George Washington Papers

To George Washington from Timothy Dwight, October 1785

From Timothy Dwight

[October 1785]

May it please your Excellency,

This letter accompanies the Conquest of Canaan to your Excellency.1 In the year 1778, an application, under the countenance of General Parsons, was made to your Excellency, for permission to inscribe to you this poem, then intended for an earlier publication. A permission was politely & condescendingly granted. Since that time, the public appearance of the book has been unavoidably delayed by a variety of intervening obstacles.

In The book marked No. 1. the Errors of the press are, in general, truly but awkwardly corrected.

The fear lest the work should not possess such a degree of merit, as to occasion no pain in a considerate & delicate mind, upon seeing it inscribed to your Excellency, creates in the writer very humiliating sensations. Should this unfortunate circumstance prove real, the only reflection which could alleviate his mortification, is that he has very faithfully endeavoured to prevent it.2 With the most fervent wishes, & prayers for your Excellency’s present & future happiness, I am with the most entire respect, your Excellency’s very obedient, & very humble Servant

Timothy Dwight

ALS, DLC:GW. For the dating of this letter, see note 2.

1In a letter of 7 Mar. 1778 from West Point, Brig. Gen. Samuel Holden Parsons (1737–1789) commended his chaplain of brigades, Timothy Dwight (1752–1817), to GW and endorsed Dwight’s letter of 8 Mar. 1778 asking for GW’s permission to dedicate to him “a poem in the Conquest of Canaan by Joshua,” on which he had been working “for several years.” GW’s letter giving his permission is dated 18 Mar. 1778. The Conquest of Canaan, printed by Elisha Babcock in Hartford, Conn., in 1785, is listed in the inventory of GW’s library taken after his death (Griffin, Boston Athenæum Collection, description begins Appleton P.C. Griffin, comp. A Catalogue of the Washington Collection in the Boston Athenæum. Cambridge, Mass., 1897. description ends 483). The epic poem, made up of eleven “books” and running to 304 pages, has this dedication following the title page: “To his Excellency, George Washington, Esquire, Commander in chief of the American Armies, The Saviour of his Country, The Supporter of Freedom, And the Benefactor of Mankind; This Poem is inscribed, with the highest respect for his character, the most ardent wishes for his happiness, and the most grateful sense of the blessings, secured, by his generous efforts, to the United States of North America, by his most humble, and most obedient servant, Timothy Dwight. Greenfield, in Connecticut, March 1, 1785.” The printer added a page of errata keyed into line numbers in the different “books.”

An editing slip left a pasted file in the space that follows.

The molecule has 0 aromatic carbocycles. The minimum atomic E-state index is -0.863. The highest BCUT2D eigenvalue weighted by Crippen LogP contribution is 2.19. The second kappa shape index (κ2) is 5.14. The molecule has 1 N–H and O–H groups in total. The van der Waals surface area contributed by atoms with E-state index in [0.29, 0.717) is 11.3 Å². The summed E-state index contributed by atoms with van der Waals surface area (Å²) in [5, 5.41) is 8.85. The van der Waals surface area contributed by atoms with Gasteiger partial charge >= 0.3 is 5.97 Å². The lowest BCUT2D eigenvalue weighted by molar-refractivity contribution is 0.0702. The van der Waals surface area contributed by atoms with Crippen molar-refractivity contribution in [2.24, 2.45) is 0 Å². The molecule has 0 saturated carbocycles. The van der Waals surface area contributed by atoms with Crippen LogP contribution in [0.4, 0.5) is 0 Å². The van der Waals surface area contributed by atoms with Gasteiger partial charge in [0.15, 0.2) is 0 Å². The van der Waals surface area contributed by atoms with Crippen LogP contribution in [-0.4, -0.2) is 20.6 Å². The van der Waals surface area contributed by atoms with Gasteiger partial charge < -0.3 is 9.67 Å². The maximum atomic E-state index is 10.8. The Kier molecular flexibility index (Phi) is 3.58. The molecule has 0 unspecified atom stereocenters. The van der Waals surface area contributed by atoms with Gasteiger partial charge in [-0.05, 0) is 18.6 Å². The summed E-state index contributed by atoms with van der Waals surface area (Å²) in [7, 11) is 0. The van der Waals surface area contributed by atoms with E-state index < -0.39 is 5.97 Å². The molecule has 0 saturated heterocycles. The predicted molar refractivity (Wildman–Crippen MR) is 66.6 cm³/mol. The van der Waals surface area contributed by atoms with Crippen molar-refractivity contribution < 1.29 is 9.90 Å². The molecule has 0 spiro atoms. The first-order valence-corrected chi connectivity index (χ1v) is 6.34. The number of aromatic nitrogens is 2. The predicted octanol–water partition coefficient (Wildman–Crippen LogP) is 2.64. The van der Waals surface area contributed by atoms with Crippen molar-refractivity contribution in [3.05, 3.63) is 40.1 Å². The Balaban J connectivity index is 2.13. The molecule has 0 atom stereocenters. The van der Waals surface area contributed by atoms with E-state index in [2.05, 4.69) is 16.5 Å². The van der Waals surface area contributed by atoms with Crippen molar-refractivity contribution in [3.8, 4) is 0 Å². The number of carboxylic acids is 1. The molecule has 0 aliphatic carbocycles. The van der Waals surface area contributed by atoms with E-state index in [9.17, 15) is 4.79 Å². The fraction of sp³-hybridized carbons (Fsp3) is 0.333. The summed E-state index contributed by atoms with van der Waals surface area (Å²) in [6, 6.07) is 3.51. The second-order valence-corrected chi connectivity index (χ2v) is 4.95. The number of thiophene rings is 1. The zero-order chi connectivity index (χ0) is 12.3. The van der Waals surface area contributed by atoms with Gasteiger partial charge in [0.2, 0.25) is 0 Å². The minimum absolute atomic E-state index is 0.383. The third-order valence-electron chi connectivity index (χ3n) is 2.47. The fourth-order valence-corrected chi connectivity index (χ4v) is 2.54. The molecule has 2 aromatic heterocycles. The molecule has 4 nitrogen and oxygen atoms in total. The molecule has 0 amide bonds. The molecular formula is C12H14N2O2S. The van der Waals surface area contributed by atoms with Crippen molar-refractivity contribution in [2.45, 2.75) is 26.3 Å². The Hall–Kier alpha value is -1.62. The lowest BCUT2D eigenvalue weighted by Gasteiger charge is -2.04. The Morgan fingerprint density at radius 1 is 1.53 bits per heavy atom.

2Acknowledging receipt of the poem from “Mount Vernon 1st April 1786,” GW wrote: “Sir, I have been favored with a letter from you (without place or date) accompanying the conquest of Canaan; for both I pray you to accept my grateful thanks, & the acknowledgment of the honor you have done me by the dedication.

“Your fears with respect to the merits of the Poem, I hope are removed, for it is a pleasing performance, and meets the approbation of all who have read it. I have never had an opportunity of subscribing to the work, or I should have done it with pleasure. With very great esteem & respect I am &c. G: Washington” (LB, DLC:GW). Someone has added a dateline “Nov. 1785,” to Dwight’s letter, but GW endorses it: “From Timothy Dwight without date recd 29th Novr 1785.” Dwight wrote GW on 5 July 1786 to apologize for the omission and said the letter “was written from New York, the last of October.”

Index Entries